If you’re a hip-hop fan and you don’t know who Danny Brown is, there’s a good chance you’ve been living under a rock since 2011. The Detroit emcee is known as quite the character, bringing an insurmountable level of energy to every song he touches. After jumping to Warp Records, Danny has finally released his follow up to 2013’s Old. Atrocity Exhibition.
And yes, that is a Joy Division reference.
On this record, Danny Brown is a rock-star in every sense of the term. He’s a boisterous character with no fear of expressing his affinity for drugs and alcohol; however, the beauty in Atrocity Exhibition is his ability to explore the consequences of the lifestyle he lives. Danny may be one of the few rappers who will boast about his drug use on one track, and then turn around and smack you with the honest truth about the problems this causes him on the next. Lyrically, he is completely on point. Atrocity Exhibition still has the same zany personality that made XXX and Old unique, but it’s also a highly introspective release. His lyrics are upfront and truthful, depicting a lifestyle that many couldn’t begin to imagine.
Everybody say, you got a lot to be proud of,
Been high this whole time, don’t realize what I done,
Cause when I’m all alone, feel like no one care,
Isolate myself and don’t go nowhere,
Smoking blunt after blunt, ’til my eyes start burning,
Hennessy straight got my chest like a furnace,
Drowning frustrations in a ocean of sin,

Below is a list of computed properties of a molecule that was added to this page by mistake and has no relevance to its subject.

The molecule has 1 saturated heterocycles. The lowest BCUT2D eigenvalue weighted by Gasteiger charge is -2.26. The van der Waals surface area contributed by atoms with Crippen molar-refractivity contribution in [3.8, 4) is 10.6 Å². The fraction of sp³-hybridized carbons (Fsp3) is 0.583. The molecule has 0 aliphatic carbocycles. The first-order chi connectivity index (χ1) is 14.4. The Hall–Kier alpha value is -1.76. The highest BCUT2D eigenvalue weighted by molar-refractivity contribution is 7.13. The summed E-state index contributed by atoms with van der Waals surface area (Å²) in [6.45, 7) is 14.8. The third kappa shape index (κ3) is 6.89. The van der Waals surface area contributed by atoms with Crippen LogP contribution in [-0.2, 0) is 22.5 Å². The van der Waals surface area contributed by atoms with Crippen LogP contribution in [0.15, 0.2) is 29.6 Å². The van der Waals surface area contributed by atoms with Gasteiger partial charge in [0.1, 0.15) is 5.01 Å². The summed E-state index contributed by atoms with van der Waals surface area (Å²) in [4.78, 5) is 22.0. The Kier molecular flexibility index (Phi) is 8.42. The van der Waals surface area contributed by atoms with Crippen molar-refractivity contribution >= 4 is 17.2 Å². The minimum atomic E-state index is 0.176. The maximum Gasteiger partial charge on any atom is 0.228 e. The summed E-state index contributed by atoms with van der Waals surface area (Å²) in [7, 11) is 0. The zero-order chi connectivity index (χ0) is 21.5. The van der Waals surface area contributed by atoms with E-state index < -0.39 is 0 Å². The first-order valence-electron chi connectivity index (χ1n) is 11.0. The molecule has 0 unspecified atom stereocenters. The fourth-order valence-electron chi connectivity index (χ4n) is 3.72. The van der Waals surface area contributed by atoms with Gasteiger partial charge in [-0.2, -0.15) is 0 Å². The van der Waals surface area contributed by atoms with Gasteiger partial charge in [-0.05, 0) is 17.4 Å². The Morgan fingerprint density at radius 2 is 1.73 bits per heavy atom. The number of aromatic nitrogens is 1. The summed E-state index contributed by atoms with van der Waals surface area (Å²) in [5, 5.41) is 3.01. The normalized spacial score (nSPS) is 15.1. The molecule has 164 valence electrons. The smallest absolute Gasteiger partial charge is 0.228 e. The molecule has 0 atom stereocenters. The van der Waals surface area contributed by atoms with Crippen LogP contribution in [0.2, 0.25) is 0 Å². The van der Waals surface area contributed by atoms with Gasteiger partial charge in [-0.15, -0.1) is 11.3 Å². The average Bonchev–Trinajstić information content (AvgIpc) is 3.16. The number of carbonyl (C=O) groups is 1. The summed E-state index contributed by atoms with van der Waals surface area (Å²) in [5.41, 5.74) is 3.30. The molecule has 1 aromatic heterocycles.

Thinking irrational, I have no emotions.
What stands out most about Danny Brown’s vocal performance on this record though is his flow. The man can rap on anything, plain and simple. For example, both the opening track “Downward Spiral”, and the song “White Lines” both have instrumentals that sound as if they should be impossible to ride… Yet, Danny finds a way to make it sound as easy as breathing. It’s really something to behold, and his ability to do this is on display here more than any previous album.
Which brings us to the instrumentation itself.
The production on Atrocity Exhibition is a really a unique experience. Provided by the likes of Paul White, The Alchemist, and a few others, the instrumentation on the album is unlike any other. There are elements to the production which feel distinctly Detroit, yet the overall sound is so off-the-wall that it’s hard to Atrocity Exhibition to any single influence. There are tracks like “Downward Spiral” that feel so heavily influenced by Joy Division (as the title would lead one to believe), and then more conventional instrumental like “Pneumonia”.
In the broader sense, everything works well together even with the vast stylistic variation. It feels hectic in a good way, and that’s exactly what’s to be expected from Danny Brown.
Atrocity Exhibition is special. It’s special first and foremost because it’s a great album, but there’s also something wonderful about seeing Danny Brown realize his potential. His previous releases have all been good in their own respect, but Atrocity Exhibition feels like so much more. It’s the type of album that pushes boundaries without being recklessly abrasive. Its execution is brilliant in the sense that it’s experimental, yet familiar enough to appeal to a larger base.
So my task,
Is inspire your future with my past,
I lived through that shit,
So you don’t have to go through it,
Stepping stones in my life,
Walk with me.
(Hell for It)
Atrocity Exhibition may feel like a fever dream, but it is one that you will never want to wake up from. As a hip-hop fan, this record is a can’t miss album. Danny Brown has released one of the most engaging, unique, and gritty records of 2016. It’s certainly worth your time, and potentially album of the year material.